Dialogue
Thu 17 May 2018

What Does Work Look Like?

Participants

Dave BeechTom CubbinJosefine Wikström

Art has been integral to recent debates and critical strategies contesting the social imaginary of work. The modernist vision of artistic labour as the paradigm of nonalienated labour has been replaced by the argument that artists are exemplars of the precarious 24/7 worker. The politics of labour has been replaced with the micropolitics of work and the project to transform work has been replaced with the campaign for the end of work. This Parse Dialogue will focus on difficulties of distinguishing between work and play and how work has been a model for rejuvenating art as a critical form of labour.

The event is free and open to the public, no sign up required. The dialogue will be in English.

Contributors

Dave Beech

Dr Dave Beech is Reader in Art and Marxism at the University of the Arts, London. He is the author of Art and Value: Art’s Economic Exceptionalism in Classical, Neoclassical and Marxist Economics(Brill 2015), which was shortlisted for the Deutscher Memorial Prize. His most recent books Art and Postcapitalism: Aesthetic Labour, Automation and Value Production(Pluto 2019) and Art and Labour:On the Hostility to Handicraft, Aesthetic Labour and the Politics of Work in Art(Brill 2020) re-construct art’s historical hostility to capitalism. Beech is an artist who worked in the collective Freee (with Andy Hewitt and Mel Jordan) between 2004 and 2018. His current art practice translates the tradition of critical documentary film into sequences of prints that combine photomontage and text art.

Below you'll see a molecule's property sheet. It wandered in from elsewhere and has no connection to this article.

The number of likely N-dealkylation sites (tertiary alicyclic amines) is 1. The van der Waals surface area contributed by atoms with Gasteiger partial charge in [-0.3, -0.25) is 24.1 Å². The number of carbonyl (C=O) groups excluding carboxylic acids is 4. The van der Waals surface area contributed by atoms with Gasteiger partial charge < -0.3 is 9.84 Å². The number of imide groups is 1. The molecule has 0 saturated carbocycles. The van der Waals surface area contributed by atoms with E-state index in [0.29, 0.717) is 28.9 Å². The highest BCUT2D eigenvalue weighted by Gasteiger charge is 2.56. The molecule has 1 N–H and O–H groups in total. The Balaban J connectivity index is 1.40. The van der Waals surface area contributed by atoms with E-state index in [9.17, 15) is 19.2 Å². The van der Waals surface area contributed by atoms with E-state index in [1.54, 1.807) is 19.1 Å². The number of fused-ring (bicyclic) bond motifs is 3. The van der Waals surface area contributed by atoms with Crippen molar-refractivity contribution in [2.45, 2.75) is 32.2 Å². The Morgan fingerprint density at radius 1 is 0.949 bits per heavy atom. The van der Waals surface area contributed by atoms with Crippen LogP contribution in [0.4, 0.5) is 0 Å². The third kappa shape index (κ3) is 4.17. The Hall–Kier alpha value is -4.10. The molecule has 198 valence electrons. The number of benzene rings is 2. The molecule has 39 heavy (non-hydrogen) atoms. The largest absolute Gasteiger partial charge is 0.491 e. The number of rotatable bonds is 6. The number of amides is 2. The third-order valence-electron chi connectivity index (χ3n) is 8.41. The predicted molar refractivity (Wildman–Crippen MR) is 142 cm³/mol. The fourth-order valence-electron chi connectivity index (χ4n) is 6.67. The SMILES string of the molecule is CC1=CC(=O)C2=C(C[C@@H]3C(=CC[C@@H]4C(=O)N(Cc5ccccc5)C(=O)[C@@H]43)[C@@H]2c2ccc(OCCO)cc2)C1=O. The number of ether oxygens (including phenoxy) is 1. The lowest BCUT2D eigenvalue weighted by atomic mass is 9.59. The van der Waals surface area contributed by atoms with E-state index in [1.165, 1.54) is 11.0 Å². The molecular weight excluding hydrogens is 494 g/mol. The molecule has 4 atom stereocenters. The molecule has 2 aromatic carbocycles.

More

Tom Cubbin

Tom Cubbin is a design historian whose work explores the role of making in material cultures of sex. Tom’s research project, entitled ‘Crafting Desire: An International Design History of Gay Fetish Making,’ is funded by Riksbankens Jubileumsfond (2019-2021). The project uses design historical methods to explore what the development and mediation of skills, aesthetics, concepts and images in the gay fetish world can tell us about broader changes in the socio-economic status of gay men in Europe and North America since the 1960s. More information about the project is available here.

Tom’s previous work examined histories of critical artistic design practice in the Soviet Union, which culminated in a monograph entitled Soviet Critical Design: Senezh Studio and the Communist Surround (London: Bloomsbury, 2019).

Since 2016, Tom has worked closely with education in the BA and MA programmes in design at HDK, and has been primarily responsible for implementing design studies within the curriculum.

Tom holds a PhD from the University of Sheffield, and an MA in History of Design from the Royal College of Art in London, where he has also worked as a visiting lecturer in the school of Critical and Historical Studies.

More

Josefine Wikström

Josefine Wikström is a researcher and art critic working on the intersection between cultural theory and post-Kantian philosophy with a particular focus on performance and dance within contemporary art. She is a Senior Lecturer in Dance Theory at Uniarts and also teaches regularly in Aesthetics at Södertörn Högskola. She completed her PhD-theses in Philosophy at the CRMEP in London in 2017 with the title Practices of Relations in Task-Dance and the Event-Score: Towards New concept of performance in art. She is the editor of Objects of Feminism (2017) together with Maija Timonen.

More

More from Art & Work